Financial Wellness: The Self Care Movement We All Need To Embrace

In partnership with Guernsey Mind

We talk about many types of self care here on The List. However, financial wellness is a form of self care that is often ignored despite being a crucial necessity to ensure you are looking after yourself. Now, don't get us wrong. Financial Wellness is not about working tirelessly to earn as much money as possible. It’s in fact about striving for financial freedom and security, whatever that may mean to you or the situation that you are in.

Here’s what you need to know about financial wellness, and how you can make it work for you.

 

 

Financial wellness recognises that it’s not just about making as much money as you can. It’s about using the money you have to live the happiest and healthiest life you can. 

 

It’s Not All About The Money.

Let’s start by clarifying that financial wellness is not about how big your bank balance is. It's about being financially healthy. It’s about feeling financially ‘fit’ and being able to deal with your day to day living expenses, with a bit left over to help you handle the unexpected. But most importantly, it’s about using the money you have to live your best life, now and in the future.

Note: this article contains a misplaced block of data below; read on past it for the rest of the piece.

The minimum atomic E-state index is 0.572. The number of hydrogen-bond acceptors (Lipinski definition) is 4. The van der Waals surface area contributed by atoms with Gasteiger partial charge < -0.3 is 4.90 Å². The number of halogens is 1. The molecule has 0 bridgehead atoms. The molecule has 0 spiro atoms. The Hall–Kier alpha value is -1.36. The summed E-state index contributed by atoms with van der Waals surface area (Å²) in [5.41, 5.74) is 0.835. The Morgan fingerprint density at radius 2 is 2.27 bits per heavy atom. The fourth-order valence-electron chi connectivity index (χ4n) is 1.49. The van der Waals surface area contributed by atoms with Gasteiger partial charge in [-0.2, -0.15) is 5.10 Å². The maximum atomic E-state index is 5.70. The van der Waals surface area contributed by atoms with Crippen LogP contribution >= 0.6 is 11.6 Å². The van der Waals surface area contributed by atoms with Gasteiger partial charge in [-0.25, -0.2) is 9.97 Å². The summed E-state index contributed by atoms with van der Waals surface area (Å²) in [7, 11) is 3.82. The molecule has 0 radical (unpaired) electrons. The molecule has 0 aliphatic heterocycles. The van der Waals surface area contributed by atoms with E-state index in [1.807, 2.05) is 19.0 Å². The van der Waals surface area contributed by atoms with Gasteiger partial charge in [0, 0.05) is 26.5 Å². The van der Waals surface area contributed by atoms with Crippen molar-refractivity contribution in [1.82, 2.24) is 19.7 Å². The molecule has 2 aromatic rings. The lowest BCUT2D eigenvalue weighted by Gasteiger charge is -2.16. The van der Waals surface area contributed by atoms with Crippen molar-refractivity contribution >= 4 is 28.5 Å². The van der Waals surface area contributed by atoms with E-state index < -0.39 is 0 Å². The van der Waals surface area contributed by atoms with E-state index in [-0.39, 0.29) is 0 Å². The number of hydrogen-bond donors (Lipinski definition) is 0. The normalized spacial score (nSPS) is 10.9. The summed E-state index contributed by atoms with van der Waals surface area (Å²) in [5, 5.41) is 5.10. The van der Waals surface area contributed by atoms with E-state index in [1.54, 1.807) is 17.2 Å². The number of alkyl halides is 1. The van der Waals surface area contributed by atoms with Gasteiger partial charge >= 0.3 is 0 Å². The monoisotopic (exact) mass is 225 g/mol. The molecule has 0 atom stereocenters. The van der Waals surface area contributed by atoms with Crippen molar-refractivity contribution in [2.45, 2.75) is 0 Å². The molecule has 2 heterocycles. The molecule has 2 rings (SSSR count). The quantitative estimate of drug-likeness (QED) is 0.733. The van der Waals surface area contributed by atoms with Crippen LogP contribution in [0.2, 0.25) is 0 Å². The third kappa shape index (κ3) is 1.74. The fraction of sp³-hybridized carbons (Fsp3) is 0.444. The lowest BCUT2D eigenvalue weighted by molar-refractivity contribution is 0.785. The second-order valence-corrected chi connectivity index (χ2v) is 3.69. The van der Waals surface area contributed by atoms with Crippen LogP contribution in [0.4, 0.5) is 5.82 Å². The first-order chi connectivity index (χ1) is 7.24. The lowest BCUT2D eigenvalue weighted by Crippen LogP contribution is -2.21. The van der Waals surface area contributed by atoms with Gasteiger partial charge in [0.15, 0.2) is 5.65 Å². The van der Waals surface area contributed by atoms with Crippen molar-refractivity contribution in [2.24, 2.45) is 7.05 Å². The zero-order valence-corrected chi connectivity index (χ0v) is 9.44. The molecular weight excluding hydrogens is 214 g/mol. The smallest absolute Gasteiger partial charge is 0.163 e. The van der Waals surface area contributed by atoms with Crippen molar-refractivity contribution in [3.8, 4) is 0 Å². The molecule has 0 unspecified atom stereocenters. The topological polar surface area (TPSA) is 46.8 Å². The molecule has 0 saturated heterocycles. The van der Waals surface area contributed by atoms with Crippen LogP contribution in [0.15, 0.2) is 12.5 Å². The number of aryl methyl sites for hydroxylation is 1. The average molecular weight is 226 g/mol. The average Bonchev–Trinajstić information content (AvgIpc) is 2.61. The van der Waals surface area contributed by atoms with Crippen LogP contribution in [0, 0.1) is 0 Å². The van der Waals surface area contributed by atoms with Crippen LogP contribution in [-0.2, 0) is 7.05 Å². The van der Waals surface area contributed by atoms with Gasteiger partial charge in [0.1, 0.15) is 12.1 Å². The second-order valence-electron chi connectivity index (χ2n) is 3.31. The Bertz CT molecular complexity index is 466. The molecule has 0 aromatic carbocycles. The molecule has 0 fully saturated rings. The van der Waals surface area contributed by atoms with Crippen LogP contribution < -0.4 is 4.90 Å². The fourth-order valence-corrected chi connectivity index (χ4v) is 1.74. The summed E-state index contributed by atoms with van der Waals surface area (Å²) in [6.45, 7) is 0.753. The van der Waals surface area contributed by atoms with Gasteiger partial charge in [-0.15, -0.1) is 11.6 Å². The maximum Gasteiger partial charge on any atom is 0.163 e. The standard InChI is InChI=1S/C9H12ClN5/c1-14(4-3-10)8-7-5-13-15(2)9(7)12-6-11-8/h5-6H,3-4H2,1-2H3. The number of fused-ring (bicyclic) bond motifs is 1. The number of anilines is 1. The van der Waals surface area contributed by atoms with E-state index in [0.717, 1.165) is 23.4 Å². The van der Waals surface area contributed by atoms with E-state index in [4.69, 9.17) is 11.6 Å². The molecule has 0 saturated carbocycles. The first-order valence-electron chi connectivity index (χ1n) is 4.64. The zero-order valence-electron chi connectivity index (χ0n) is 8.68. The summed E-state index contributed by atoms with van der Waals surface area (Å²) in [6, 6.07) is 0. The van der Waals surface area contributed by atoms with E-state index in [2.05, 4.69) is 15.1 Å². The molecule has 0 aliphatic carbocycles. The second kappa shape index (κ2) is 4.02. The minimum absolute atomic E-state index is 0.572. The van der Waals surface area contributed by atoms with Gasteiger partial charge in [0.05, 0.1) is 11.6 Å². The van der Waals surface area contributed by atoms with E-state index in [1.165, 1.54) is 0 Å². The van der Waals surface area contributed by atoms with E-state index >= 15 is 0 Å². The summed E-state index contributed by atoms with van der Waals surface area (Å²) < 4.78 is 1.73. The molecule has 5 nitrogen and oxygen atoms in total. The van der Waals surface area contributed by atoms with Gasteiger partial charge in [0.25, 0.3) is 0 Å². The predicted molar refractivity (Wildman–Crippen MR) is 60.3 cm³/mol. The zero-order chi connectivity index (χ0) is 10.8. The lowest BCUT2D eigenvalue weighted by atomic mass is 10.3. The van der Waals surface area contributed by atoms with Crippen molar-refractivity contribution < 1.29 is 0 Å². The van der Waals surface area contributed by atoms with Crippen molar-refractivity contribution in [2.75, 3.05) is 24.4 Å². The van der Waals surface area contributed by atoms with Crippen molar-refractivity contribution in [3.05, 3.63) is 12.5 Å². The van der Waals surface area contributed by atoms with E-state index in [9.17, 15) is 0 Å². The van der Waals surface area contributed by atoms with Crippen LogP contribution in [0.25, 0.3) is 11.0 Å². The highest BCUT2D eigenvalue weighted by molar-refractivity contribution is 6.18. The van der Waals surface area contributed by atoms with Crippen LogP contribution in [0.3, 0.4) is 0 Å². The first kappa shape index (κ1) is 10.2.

And let’s be clear, financial wellness isn’t the same as being financially literate. Yes, it’s important to be able to manage your finances effectively, and having a high paying job is no bad thing, especially with the ever rising cost of living. But financial wellness recognises that it’s not just about making - and spending - as much money as you can. It’s about using the money you have to live the happiest and healthiest life you can. 

 

Why Financial Wellness Matters.

As with all aspects of wellbeing, it’s all about balance. So while it’s true that money can’t buy you happiness, there’s no doubt that not having enough, or not managing what you do have well, can result in financial stress. Worrying about money can affect your physical, emotional and mental health. The stress that comes with money troubles can affect your relationships and it can result in anxiety, arguments, difficulty sleeping, mood swings, difficulty concentrating at work… the list goes on.